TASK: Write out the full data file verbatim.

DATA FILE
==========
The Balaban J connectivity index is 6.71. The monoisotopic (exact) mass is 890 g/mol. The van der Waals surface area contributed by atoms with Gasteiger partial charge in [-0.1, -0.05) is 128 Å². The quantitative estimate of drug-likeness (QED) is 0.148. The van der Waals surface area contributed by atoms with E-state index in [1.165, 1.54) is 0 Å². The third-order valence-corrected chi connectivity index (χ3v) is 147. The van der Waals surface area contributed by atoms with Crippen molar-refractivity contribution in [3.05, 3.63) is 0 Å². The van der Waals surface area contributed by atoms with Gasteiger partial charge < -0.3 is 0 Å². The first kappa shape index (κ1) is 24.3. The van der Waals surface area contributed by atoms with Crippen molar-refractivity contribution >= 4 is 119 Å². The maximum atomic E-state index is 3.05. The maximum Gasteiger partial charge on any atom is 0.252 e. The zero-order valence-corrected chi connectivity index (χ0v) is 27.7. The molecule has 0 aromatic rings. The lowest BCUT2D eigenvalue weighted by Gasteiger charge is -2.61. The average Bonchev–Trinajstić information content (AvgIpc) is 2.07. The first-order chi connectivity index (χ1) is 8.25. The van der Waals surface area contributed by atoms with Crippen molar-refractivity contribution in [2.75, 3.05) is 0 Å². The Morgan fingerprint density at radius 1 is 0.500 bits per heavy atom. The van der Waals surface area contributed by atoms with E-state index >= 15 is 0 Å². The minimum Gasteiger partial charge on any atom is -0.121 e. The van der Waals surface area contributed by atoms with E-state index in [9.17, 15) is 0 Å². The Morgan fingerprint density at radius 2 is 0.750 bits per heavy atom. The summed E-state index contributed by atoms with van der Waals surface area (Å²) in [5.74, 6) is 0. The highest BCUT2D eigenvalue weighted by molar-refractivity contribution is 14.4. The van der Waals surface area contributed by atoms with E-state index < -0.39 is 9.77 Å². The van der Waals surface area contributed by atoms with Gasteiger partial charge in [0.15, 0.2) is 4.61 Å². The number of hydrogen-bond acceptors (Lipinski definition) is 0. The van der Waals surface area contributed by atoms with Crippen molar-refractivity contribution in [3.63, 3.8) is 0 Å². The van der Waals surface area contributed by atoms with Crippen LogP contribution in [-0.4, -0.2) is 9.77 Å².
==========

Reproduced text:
The Balaban J connectivity index is 6.71. The monoisotopic (exact) mass is 890 g/mol. The van der Waals surface area contributed by atoms with Gasteiger partial charge in [-0.1, -0.05) is 128 Å². The quantitative estimate of drug-likeness (QED) is 0.148. The van der Waals surface area contributed by atoms with E-state index in [1.165, 1.54) is 0 Å². The third-order valence-corrected chi connectivity index (χ3v) is 147. The van der Waals surface area contributed by atoms with Crippen molar-refractivity contribution in [3.05, 3.63) is 0 Å². The van der Waals surface area contributed by atoms with Gasteiger partial charge < -0.3 is 0 Å². The first kappa shape index (κ1) is 24.3. The van der Waals surface area contributed by atoms with Crippen molar-refractivity contribution >= 4 is 119 Å². The maximum atomic E-state index is 3.05. The maximum Gasteiger partial charge on any atom is 0.252 e. The zero-order valence-corrected chi connectivity index (χ0v) is 27.7. The molecule has 0 aromatic rings. The lowest BCUT2D eigenvalue weighted by Gasteiger charge is -2.61. The average Bonchev–Trinajstić information content (AvgIpc) is 2.07. The first-order chi connectivity index (χ1) is 8.25. The van der Waals surface area contributed by atoms with Crippen molar-refractivity contribution in [2.75, 3.05) is 0 Å². The Morgan fingerprint density at radius 1 is 0.500 bits per heavy atom. The van der Waals surface area contributed by atoms with E-state index >= 15 is 0 Å². The minimum Gasteiger partial charge on any atom is -0.121 e. The van der Waals surface area contributed by atoms with E-state index in [9.17, 15) is 0 Å². The Morgan fingerprint density at radius 2 is 0.750 bits per heavy atom. The summed E-state index contributed by atoms with van der Waals surface area (Å²) in [5.74, 6) is 0. The highest BCUT2D eigenvalue weighted by molar-refractivity contribution is 14.4. The van der Waals surface area contributed by atoms with E-state index < -0.39 is 9.77 Å². The van der Waals surface area contributed by atoms with Gasteiger partial charge in [0.15, 0.2) is 4.61 Å². The number of hydrogen-bond acceptors (Lipinski definition) is 0. The van der Waals surface area contributed by atoms with Crippen molar-refractivity contribution in [3.63, 3.8) is 0 Å². The van der Waals surface area contributed by atoms with Crippen LogP contribution in [-0.4, -0.2) is 9.77 Å².